Shortages choke Tripoli as sanctions take hold

Cars sat abandoned in miles-long fuel lines, motorists traded angry screams with soldiers guarding gas stations, and many shops were closed Sunday on what should have been a work day.

In ever-multiplying ways, residents in the Libyan capital are feeling the sting of shortages from uprising-related disruptions of supplies.

The shortages are a dramatic sign of how Libya's nearly 3-month-old rebellion — and the resulting chaos — is affecting daily life in Moammar Gadhafi's stronghold and other western areas of Libya still under his rule. International sanctions have begun to bite, many supply routes are unstable, and there are shortages of skilled people in some sectors to keep the city running smoothly.

Yet the deprivations — however irksome — pale in comparison to the situation in the port city of Misrata, the only rebel stronghold in western Libya. It has been under siege by land for two months, with hundreds of civilians killed, and Gadhafi's forces are now trying to block access to the port that is Misrata's only lifeline.

In Tripoli, the shortages were obvious, even to Western reporters who may only leave their hotel with a government minder and guard. It is less clear what the eventual impact might be on Gadhafi's ability to rule.

An engineer based in Tripoli said Libyan TV blames the shortages on NATO, which is providing military muscle against Gadhafi, while average residents blame hardships on the regime. The engineer requested anonymity, saying he did not want to provoke the government.

The spokesman for the rebel administration in the eastern city of Benghazi, where there is no fuel shortage, blamed Tripoli's shortages squarely on Gadhafi.

"He takes all the gasoline for his forces, and that is why there is none left for anyone else," Abdel-Hafidh Ghoga told journalists.

In some ways, Tripoli appeared to be divided into those with government perks and those without.

In an hours-long tour of the capital, cars decked with pictures of Gadhafi — his arms raised and streaks of light emerging from behind him — muscled into miles-long lines for gasoline. A minivan carrying Western reporters also pushed in.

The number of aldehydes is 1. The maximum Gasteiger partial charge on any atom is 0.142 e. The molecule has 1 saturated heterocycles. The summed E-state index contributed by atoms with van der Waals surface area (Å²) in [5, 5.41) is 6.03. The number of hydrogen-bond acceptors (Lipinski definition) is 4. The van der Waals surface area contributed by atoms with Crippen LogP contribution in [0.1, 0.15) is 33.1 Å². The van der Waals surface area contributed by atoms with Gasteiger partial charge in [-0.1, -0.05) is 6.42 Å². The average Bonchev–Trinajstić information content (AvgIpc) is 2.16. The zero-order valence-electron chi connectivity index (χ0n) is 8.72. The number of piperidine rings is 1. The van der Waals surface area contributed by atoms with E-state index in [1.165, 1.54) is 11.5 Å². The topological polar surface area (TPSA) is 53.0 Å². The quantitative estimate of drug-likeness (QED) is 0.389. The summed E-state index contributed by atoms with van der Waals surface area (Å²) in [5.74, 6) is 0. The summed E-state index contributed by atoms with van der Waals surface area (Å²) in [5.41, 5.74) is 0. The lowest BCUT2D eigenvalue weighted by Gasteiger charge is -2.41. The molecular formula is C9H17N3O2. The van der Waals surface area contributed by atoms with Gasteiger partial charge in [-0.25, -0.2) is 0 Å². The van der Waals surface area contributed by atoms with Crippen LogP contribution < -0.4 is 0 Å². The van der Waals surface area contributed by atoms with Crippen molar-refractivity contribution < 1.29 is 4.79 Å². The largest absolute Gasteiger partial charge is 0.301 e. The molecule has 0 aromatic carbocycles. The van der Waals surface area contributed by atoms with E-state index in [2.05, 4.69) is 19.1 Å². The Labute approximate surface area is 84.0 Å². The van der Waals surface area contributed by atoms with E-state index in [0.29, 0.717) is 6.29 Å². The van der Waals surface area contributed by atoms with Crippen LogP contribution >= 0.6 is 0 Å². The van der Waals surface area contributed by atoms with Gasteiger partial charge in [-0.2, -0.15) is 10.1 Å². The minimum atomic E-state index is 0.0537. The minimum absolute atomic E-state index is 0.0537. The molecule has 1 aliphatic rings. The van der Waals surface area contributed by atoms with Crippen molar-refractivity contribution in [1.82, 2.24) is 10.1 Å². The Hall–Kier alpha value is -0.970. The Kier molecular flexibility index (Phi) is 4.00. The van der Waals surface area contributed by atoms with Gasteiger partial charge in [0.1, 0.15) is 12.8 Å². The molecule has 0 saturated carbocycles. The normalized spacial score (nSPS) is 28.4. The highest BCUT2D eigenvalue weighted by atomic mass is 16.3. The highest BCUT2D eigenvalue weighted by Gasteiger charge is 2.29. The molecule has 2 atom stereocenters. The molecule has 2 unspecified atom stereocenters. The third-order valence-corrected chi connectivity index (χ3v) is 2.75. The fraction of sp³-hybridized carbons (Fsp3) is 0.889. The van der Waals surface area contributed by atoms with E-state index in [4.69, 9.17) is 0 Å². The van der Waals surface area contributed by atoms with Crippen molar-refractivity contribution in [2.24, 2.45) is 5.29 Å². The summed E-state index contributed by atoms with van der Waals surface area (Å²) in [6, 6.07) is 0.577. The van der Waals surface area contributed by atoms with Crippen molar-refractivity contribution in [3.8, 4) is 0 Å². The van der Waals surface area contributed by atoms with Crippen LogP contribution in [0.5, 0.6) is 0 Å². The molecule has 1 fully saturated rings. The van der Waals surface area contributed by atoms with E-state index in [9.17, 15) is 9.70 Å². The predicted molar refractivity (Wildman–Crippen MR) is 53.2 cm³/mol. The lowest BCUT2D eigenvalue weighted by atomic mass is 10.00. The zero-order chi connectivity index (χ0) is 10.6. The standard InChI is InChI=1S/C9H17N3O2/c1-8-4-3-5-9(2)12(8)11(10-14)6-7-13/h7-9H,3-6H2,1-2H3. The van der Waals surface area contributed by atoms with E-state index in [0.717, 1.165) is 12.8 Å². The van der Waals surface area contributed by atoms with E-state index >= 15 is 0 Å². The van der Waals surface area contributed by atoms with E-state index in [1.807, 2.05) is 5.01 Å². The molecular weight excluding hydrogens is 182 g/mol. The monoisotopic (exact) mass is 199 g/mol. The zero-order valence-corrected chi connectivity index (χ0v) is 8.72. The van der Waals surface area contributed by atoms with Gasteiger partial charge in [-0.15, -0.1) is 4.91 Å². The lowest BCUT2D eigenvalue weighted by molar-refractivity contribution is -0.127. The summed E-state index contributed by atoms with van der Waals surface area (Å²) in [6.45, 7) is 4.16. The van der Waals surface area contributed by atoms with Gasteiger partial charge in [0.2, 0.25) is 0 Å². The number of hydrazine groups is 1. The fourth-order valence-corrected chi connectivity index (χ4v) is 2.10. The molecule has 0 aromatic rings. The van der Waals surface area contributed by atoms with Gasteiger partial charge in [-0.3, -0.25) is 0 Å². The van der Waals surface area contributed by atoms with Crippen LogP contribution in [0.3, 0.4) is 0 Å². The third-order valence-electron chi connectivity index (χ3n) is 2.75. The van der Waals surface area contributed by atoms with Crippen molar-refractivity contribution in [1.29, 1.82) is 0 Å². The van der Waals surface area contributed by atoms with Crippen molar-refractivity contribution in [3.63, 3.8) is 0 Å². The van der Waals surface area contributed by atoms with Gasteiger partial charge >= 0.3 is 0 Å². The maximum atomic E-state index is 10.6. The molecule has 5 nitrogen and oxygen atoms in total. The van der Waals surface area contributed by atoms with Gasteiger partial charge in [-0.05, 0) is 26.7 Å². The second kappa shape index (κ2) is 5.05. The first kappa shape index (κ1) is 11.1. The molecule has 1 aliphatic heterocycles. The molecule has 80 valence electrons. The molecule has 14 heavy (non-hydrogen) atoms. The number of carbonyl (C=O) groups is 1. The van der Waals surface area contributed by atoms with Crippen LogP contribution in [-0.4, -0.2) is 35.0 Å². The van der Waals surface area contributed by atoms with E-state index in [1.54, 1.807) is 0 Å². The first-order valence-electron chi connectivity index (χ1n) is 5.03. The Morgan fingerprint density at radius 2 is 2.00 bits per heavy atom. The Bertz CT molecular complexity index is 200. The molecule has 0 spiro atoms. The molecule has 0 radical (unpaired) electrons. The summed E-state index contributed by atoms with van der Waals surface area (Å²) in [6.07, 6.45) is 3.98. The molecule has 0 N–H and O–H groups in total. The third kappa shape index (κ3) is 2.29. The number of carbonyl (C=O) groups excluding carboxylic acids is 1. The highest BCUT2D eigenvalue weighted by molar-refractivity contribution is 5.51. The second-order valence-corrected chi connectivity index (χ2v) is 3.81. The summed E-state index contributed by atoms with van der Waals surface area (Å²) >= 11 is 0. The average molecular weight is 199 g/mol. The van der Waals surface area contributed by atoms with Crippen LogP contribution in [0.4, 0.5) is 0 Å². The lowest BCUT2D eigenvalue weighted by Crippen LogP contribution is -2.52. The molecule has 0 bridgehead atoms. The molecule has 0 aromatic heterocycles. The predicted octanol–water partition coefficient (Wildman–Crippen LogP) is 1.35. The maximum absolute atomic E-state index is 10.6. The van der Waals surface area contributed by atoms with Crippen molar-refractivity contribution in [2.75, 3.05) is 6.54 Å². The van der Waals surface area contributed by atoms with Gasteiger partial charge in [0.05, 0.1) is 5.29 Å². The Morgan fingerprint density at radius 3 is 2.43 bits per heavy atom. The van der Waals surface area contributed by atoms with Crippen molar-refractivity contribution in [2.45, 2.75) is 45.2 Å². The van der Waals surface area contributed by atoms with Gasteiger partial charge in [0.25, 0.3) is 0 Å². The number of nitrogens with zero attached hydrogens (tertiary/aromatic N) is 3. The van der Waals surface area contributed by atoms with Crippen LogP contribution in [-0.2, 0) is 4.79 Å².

A young black-uniformed attendant clutched a thick wad of Libyan currency, suggesting that black market rates for fuel were running far higher than the government's set price of 12 cents (150 dirhams) a liter.

Shortages were apparent in other ways: a few dozen people crowded around a bakery in central Tripoli, unsure if its good were being depleted. A minder said most of the bakers were Egyptian laborers who fled the country as unrest worsened.

One translator for the foreign reporters looked frustrated when, soon after he lit a cigarette, a driver told him to extinguish it and rejoin reporters in their vehicle.

"Do you know how much these cost?" he shot at the driver.

He later explained: a pack of Marlboros — a fancy brand in Libya — now cost six dinars, up from 2.5 dinars before unrest began three months ago.

Though many stores remained shuttered on Sunday, several stores in the picturesque Italian quarter were open, notably the gold shops. But beyond their glittering window displays, they held no wares inside. One store was displaying fake gold, according to the goldsmith who said he kept the authentic goods at home and had no customers in any case.

Along the road linking Tripoli to Libya's western border with Tunisia, long fuel lines were visible in a series of coastal towns. Libyan-plated cars crowded gas stations in two small Tunisian towns close to the border, and a taxi driver there complained that shortages in Libya were driving up the price in Tunisia.

Tunisia's official TAP news agency said Sunday that dozens of shells from fighting in Libya have fallen on Tunisian territory, drawing a new government protest. There were no reported injuries after the shells landed as Libyan troops fought with rebels to regain control of the Wazen-Dhehiba border post.

TAP quoted the Foreign Ministry as warning that Tunisia will take "all measures needed" within the law to ensure protection of its citizens and territory. It didn't elaborate.

Some fresh details about besieged Misrata were provided Sunday by a resident of the port city who arrived in Benghazi to update the rebel administration on the latest developments.

"Morale is very, very high," said Abdulbaset Abumzirig, a lawyer and playwright, describing "an incredible spirit of cohesion and cooperation" in Misrata.

He had left Misrata on a tugboat an hour before Gadhafi's forces started attacking the fuel depot late Friday.

"If you walk in the streets, it looks like it's normal.... All the shops are open, even bakeries and restaurants, even though there is a slight danger of a shell hitting," said Abumzirig, who heads a rebel youth wing in Misrata.

He said most of the population of nearly 500,000 are determined to remain in Misrata, like the wife and 8-month-old son that he left behind to visit Benghazi.

In Washington, President Barack Obama's national security adviser, Tom Donilon, discussed Gadhafi's prospects during an interview aired on "Fox News Sunday."

"Gadhafi is still in power today," Donilon said. "We have done the following, though. We have protected civilians who were under threat in Benghazi and other towns in eastern Libya, and we have organized the international community to continue to put the pressure on him. Time will not be on Gadhafi's side."


Associated Press writer Michelle Faul in Benghazi contributed to this report.